Peter Schidlof

violinist and violist (1922 - 1987)


Biography

Partially responsible for bringing the group together, Schidlof played as violist for the Amadeus Quartet for 39 years. Born in Austria, he was forced to flee the country following the Anchluss in 1938. After his emigration to England on the Kindertransport he was forced to go to internment camps in Shropshire, where he met Norbert Brainin and later on the Isle of Man where he met Siegmund Nissel.

Originally a violinist, Peter and Norbert Brainin would switch between violin and viola when the quartet first started playing together. However, it became clear that for the group to really progress Peter would have to agree to play viola as his principal instrument.

Schidlof was always praised for his hugely warm and rich tone as well as the apparent ease at which it seemed he was playing. Ironically, when he first took up the instrument he noted, “When I first did so I couldn’t even read the clef. Then later we did the Schubert Octet and the Beethoven Septet and gradually I began to fall for the rich and sombre quality of the viola”. Schidlof played on the 1722 'MacDonald' Stradivarius viola, which in 2014 failed to reach its auction asking price of $45 million.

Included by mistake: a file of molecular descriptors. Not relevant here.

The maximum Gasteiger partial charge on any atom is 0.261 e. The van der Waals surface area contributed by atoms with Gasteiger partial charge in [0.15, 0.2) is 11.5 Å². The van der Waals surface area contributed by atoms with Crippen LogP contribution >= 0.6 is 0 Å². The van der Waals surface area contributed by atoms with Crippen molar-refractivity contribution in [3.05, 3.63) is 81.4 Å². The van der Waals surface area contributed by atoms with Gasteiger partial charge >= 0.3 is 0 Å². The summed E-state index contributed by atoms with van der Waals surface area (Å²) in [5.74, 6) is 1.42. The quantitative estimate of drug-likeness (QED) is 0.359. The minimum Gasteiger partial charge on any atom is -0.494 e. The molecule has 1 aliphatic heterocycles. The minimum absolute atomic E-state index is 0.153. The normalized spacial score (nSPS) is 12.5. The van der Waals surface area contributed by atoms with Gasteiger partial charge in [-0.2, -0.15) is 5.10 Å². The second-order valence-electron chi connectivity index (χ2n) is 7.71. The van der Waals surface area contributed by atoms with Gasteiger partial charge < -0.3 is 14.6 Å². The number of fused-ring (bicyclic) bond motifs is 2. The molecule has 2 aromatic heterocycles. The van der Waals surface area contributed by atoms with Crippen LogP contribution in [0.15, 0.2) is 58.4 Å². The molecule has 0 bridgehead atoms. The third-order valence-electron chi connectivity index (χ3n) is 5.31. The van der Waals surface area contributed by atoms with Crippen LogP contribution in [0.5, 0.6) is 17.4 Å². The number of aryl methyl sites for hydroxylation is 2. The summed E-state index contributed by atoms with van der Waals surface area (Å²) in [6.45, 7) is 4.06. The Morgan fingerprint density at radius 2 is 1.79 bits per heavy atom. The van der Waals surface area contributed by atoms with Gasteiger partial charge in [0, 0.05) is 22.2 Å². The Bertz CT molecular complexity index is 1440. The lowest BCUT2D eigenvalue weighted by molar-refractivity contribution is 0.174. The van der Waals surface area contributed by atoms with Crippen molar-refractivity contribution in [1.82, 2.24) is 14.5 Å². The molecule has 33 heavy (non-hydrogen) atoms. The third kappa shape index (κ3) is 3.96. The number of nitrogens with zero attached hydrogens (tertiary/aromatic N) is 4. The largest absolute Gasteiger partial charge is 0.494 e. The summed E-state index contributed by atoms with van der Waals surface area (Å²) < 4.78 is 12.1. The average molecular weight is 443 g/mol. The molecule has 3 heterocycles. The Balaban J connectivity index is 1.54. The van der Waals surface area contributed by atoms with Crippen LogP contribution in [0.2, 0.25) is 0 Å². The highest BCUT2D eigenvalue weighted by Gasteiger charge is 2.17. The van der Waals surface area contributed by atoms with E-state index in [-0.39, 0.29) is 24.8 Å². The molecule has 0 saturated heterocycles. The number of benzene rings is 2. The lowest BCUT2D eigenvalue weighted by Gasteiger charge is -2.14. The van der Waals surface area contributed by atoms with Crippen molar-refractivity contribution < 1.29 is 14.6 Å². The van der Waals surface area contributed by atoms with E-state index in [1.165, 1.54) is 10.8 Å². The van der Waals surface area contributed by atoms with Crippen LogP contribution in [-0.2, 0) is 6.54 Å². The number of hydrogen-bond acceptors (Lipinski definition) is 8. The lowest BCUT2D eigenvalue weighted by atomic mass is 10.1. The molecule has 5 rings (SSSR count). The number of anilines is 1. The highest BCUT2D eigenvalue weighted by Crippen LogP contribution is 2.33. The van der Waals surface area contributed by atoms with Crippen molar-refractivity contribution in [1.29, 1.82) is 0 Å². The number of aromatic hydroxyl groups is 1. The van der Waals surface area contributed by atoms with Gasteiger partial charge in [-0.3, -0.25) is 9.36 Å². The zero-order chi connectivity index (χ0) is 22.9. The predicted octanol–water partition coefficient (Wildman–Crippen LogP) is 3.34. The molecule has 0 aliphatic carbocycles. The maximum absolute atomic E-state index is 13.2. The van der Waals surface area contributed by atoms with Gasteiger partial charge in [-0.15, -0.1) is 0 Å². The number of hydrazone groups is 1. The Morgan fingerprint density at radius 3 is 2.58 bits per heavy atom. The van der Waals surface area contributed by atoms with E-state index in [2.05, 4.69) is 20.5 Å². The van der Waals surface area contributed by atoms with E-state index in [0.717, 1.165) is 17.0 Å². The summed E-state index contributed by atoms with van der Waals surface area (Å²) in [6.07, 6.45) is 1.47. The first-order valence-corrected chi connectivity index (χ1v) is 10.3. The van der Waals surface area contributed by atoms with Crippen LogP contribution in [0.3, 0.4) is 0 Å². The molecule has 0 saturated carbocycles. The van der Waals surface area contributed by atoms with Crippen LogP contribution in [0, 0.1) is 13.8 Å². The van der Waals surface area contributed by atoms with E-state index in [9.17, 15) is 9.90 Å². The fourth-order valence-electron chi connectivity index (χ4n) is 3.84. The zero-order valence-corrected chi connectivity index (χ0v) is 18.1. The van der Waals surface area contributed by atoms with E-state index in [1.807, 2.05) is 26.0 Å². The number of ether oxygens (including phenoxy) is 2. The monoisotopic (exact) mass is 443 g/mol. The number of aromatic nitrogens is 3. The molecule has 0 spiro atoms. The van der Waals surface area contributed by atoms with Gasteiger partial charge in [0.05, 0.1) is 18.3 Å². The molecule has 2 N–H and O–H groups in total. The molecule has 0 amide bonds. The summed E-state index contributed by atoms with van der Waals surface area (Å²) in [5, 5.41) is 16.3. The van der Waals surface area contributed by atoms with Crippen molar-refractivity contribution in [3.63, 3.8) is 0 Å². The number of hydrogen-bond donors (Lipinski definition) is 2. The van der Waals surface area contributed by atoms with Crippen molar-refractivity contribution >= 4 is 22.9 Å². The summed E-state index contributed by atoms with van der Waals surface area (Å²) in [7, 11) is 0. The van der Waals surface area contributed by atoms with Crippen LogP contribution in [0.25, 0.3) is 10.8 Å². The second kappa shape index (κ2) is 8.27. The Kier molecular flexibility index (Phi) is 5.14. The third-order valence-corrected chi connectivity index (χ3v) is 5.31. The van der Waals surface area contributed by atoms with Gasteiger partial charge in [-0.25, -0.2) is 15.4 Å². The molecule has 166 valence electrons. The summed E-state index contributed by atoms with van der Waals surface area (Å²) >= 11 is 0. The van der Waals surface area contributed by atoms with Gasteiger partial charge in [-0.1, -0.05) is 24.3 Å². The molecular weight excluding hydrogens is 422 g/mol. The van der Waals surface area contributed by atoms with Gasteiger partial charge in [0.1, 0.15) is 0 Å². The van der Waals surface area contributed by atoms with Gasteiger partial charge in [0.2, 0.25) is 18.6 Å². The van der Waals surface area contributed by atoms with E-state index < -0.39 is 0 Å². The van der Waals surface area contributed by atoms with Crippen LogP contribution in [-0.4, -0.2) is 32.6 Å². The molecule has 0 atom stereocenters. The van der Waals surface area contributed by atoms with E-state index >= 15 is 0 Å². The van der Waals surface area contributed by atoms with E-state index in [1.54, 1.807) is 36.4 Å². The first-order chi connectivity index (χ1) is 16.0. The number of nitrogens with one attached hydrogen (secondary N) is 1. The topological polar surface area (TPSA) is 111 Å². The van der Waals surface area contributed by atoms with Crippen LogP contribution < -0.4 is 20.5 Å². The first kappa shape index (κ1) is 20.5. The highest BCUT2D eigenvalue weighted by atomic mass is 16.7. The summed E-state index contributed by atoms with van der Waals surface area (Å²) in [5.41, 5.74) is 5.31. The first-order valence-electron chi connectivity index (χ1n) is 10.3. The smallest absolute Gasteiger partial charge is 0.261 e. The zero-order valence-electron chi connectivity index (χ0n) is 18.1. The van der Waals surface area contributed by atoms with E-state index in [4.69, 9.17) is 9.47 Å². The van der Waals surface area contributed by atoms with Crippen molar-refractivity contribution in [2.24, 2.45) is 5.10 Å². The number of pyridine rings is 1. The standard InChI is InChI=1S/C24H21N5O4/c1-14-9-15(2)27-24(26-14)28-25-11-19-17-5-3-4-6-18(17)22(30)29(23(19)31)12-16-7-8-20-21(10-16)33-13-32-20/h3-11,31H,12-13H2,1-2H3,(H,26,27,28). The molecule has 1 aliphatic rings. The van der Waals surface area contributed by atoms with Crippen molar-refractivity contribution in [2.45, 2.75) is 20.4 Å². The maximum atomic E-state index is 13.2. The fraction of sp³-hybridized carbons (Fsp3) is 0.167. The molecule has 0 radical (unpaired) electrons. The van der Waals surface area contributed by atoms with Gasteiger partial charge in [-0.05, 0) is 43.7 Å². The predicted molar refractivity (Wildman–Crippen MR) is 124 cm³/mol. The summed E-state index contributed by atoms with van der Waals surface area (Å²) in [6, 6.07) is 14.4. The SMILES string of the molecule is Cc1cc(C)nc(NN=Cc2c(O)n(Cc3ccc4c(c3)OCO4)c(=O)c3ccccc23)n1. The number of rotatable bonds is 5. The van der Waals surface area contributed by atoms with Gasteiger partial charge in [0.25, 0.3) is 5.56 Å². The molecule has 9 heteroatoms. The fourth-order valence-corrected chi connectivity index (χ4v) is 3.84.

After Peter Schidlof's death in Cumbria, northern England in 1987 at the age of 67, Martin Lovett (the cellist in the Amadeus Quartet) was quoted as saying, "Peter's death means the end of the Amadeus Quartet. He is simply irreplaceable."


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Royal College of Music, Prince Consort Road, London SW7 2BS. Tel: +44(0)20 7591 4300 Royal College of Music, Prince Consort Road, London SW7 2BS.
Tel: +44(0)20 7591 4300
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